In 1961 (aged 52), Niarchos placed orders in his own shipyard for 15 units of a 368,000 GRT total. He ordered one tanker of 26,000 GRT, (the “World Hope”), delivered in 1961, eight tankers T2 of 16,500 GRT, modified afterwards into dry cargoes, four tankers of 32,000 GRT, also modified into dry cargoes, and two of 27,000 GRT, modified into two of 41,000 GRT dry cargoes. These modifications were made under the pressure of the tanker recession of 1959-1967, and the dry cargo recession of 1959-1973. In 1970, Niarchos ordered a VLCC of 200,000 GRT, called “Elena” after his daughter with Mrs. Ford. The ship was sold four years later. By 1963, only a tiny 107 ships belonging to Greeks had been constructed at Niarchos’ shipyard.

In 1970 (aged 61), Niarchos’ yard constructed a permanent berth of 250,000 dwt capacity, at a cost of $55 m, the largest in the Mediterranean, and another one of similar size, later. By 1969 and 1970 the yard earned $109 m. In 1985 (aged 76), the yard was sold to ETVA, a Greek state bank, for the low sum of $11 m, for the fear that the shipyard was going to be nationalized.

Niarchos was a citizen of USA, UK and Monte Carlo initially, and after 1967 also of Greece. Niarchos initially believed in the Greek flag, as other Greek shipowners did. The Greek flag was “protected” from ITF (sea labor union) and it could visit Russian ports, at that time, without obstacles. Niarchos’ first company was established in New York in the 1950s and then transferred to London, due to problems created by the USA Government.

6.5. Niarchos’ Belief in Tankers and in the Demand for Oil

Niarchos saw that the demand for oil was increasing globally, and that the oil majors were not as yet prepared to invest in their own tankers. The USA consumed 6000 barrels per day in 1950 and 14,000 in 1970, while Western Europe went from 1800 barrels per day to over 12,000. Japan, too, later, reached 4000 barrels per day.

Moreover, the global shipbuilding industry only delivered tankers of a 45 m dwt total, or 55% of the ships built between 1946 and 1964. Niarchos, in 1955 (aged 46), followed an extensive shipbuilding program of large tankers of an increasing size, occupying first place in front of Ludwing and Onassis. Niarchos realized the benefits of economies of scale (over cost, and for profit) and the need of the USA and European shipyards for orders, and later of Japan.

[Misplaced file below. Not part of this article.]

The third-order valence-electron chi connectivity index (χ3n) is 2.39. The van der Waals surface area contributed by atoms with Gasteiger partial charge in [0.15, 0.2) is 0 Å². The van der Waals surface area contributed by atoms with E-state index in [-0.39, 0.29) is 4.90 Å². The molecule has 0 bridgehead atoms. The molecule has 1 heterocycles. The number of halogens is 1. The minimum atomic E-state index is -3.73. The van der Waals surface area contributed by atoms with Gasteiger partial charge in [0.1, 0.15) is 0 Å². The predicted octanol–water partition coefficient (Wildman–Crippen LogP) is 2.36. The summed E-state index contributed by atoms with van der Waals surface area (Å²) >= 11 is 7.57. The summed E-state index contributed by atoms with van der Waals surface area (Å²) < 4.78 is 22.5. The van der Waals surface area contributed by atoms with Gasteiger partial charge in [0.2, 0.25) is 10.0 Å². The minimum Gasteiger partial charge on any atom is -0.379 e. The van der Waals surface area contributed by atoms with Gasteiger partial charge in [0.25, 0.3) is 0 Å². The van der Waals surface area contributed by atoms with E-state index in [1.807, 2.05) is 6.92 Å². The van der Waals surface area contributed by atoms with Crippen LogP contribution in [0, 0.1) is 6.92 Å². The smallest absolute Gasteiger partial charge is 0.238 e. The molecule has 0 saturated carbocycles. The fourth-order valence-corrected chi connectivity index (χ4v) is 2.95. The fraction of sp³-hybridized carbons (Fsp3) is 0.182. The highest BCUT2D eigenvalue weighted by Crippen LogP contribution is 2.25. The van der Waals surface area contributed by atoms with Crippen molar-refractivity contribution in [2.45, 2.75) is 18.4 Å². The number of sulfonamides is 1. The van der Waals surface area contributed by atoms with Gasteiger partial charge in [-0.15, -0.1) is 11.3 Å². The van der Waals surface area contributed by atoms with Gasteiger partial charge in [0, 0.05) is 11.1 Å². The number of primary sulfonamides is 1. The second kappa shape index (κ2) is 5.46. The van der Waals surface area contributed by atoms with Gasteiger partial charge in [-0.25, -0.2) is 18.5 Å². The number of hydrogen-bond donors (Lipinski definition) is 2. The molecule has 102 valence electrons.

Through his shipbuilding programs, Niarchos helped European shipyards to come back after their total destruction in the Second World War. He was clever enough to use time-charters with oil majors as a guarantee at the time of placing an order18, and in securing finance, as well.

At this time the location of refineries changed from places of extraction to places of consumption, where things were stable, and with no risk of nationalization, as happened in the Middle East. This favored tankers and product carriers. The USA economy emerged from the Second World War almost intact, with higher savings, which were invested in houses, cars and household appliances. Japan imported from the USA whatever was needed for its development. Coal was dethroned by oil.

However, the T2 tankers were not suitable for the distances created after the Second World War. They had to compete with the emerging 50,000 dwt Suezmax type, which was able to pass through the Suez Canal. Later the Suezmax reached the 140,000-dwt size, with a cost of roughly $12 per ton. The Aframax, 90,000 dwt, had a cost of roughly $15 per ton and the VLCC, of 280,000 dwt, had a cost of $9.2 per ton. Economies of scale were thus large and clear. A saving, of about $0.9 m, added to profits, which could be secured by going from a Suezmax to a VLCC, and about $1.4 m going from an Aframax to a VLCC!!

6.6. The Lack of Own Funds Was a Serious Obstacle to Fast Growth

The cyclical nature of the shipping industry, shown before the Second World War, forced shipowners to buy ships using their own cash. This method did not allow companies to grow at the fast pace they wanted, as it has been shown in one of the case studies of Onassis (Goulielmos, 2021a, 2021b). If the owner could put down only 20% of the cash and fund 80% with a loan, then a fleet -this way- could grow five times faster. The loan could be secured by a simple mortgage, the preferred method, on the vessel to be built.